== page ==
Below is a panoramic view from the top. For a high-resolution version, click on the panoramic image below and use the full-screen view on your browser.

As they started down off Pike's Peak, they passed the Cog Train on the way up. the cars are diesel powered.

Below is another beautiful panoramic vista near the top. Betsy is taking it in from the comfort of the Suburban. For a high-resolution version, click on the panoramic image below and use the full-screen view on your browser.

Below is a panoramic photo looking towards Colorado Springs on the way down. For a high-resolution version, click on the panoramic image below and use the full-screen view on your browser.

Below is the North Slope Recreation Area at the 9,160' level on the up. For a high-resolution version, click on the panoramic image below and use the full-screen view on your browser.

The drive up to the summit of Pike's Peak was quite experience and one everyone should try to do.

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Garden of the gods

From Pike's Peak, it was down to the Garden of the gods. The road to this attraction is off the road to Pike's Peak. Below is Betsy at Balanced Rock.

Below is a photo of Bruce making a slight "engineering" adjustment to Balanced Rock.

Below is a photo of Betsy at Steamboat Rock.

Below is a photo of "Scotsman's Head".

Below is a photo of the "Kissing Camels". Notice the opening at the top of the right camel.

Below are Gateway Rocks at Garden of the gods.

More rocks in the garden.

Below is Betsy with Signature Rock.

The tour of the Garden does not take long and can easily be combined with a trip up Pike's Peak.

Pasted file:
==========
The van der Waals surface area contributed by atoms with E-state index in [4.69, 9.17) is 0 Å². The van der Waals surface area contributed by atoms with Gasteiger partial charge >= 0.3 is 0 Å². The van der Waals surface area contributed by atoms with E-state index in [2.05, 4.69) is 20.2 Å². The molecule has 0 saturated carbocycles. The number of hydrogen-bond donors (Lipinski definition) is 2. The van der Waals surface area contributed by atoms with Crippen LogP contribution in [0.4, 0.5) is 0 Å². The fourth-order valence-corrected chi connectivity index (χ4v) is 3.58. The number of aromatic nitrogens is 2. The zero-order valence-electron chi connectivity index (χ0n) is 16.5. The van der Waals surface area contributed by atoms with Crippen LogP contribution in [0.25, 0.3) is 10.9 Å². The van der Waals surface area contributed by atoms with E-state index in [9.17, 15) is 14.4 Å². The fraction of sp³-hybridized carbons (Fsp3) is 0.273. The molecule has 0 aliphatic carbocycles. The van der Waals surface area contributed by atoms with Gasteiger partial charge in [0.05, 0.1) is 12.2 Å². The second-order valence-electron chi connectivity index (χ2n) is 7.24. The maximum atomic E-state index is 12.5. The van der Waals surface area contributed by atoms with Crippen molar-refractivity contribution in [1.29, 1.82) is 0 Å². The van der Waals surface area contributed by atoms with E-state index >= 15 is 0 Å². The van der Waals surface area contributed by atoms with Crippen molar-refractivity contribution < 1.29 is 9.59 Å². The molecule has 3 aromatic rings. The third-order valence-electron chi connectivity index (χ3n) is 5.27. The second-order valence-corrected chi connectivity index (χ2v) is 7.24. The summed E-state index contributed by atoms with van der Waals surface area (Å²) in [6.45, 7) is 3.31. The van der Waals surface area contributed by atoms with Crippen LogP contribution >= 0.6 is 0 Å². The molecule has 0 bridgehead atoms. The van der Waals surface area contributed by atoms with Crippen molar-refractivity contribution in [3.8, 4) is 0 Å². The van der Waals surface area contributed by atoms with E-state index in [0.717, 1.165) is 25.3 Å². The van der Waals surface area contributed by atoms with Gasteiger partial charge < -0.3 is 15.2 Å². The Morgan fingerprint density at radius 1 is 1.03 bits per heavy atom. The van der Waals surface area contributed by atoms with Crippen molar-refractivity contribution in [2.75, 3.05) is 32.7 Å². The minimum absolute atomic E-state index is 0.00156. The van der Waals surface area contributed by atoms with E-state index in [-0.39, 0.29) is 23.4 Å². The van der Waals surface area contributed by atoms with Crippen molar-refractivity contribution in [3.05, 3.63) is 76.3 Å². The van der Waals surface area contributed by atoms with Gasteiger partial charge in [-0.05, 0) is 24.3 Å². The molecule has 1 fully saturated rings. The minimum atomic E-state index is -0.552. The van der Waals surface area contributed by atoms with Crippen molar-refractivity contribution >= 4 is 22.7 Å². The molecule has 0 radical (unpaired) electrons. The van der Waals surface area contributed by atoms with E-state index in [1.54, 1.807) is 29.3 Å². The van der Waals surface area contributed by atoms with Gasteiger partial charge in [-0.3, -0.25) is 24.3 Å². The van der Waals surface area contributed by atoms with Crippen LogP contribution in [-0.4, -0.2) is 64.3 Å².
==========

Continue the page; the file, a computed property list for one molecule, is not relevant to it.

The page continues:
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Royal Gorge

On October 5th, Bruce and Betsy rode the Royal Gorge Route Railroad from Canyon up the Royal Gorge.

On display at the boarding area, was a Shay geared locomotive. This is a unique design specially developed for the mining and logging industries because it resulted in a more articulate locomotive that could better handle tight curves. Below is Bruce with the Shay.

The Shay has three vertical cylinders and an "automotive-like" crank shaft. The design pre-dated the internal combustion engine. Below is a photo of the bottom of the cylinders and crankshaft.

The side-mounted steam cylinders drive the front and rear four-wheel trucks using a system of drive shafts. This particular model had one front and two rear trucks.

Below is the "official" railroad photo of Bruce and Betsy getting ready to board the train. Their seats were in the domed observation car at the left of the photo.

Once on board, they ordered lunch, got comfortable and got ready for the ride up the gorge.

Below is one of the first sections going up the gorge.

Another view going up the gorge from the observation car.

Below is a photo of Betsy in the Club Car. The train also has an rogue ale specially brewed for the train.

Below is a photo looking up the Arkansas River made from the open observation car.

Looking back down-river with a rafting group on the river.

Below is a photo of Betsy with the gorge and bridge in the background.

A photo of Bruce with the gorge and bridge in the background.

Another shot down the gorge is shown below.

And yet another gorge shot.

The Royal Gorge Route Railroad has a nice promo video up on YouTube.

After riding the train up and down the gorge, Bruce and Betsy drove up to the bridge.

It was windy on the suspension bridge, and it was bouncing and swaying. The movement was a little spooky at first, but after a while, they got used to it. The bridge is 1,053 ft (321 m) high and is the highest bridge in the world. Below is a photo on the bridge with their hair blowing in the wind.

Below is a photo of Betsy with a better view of the gorge.

Needless to say, it was a bad hair day.

After visiting the Royal Gorge, it was back to Denver.

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Version 0.2, November 14, 2014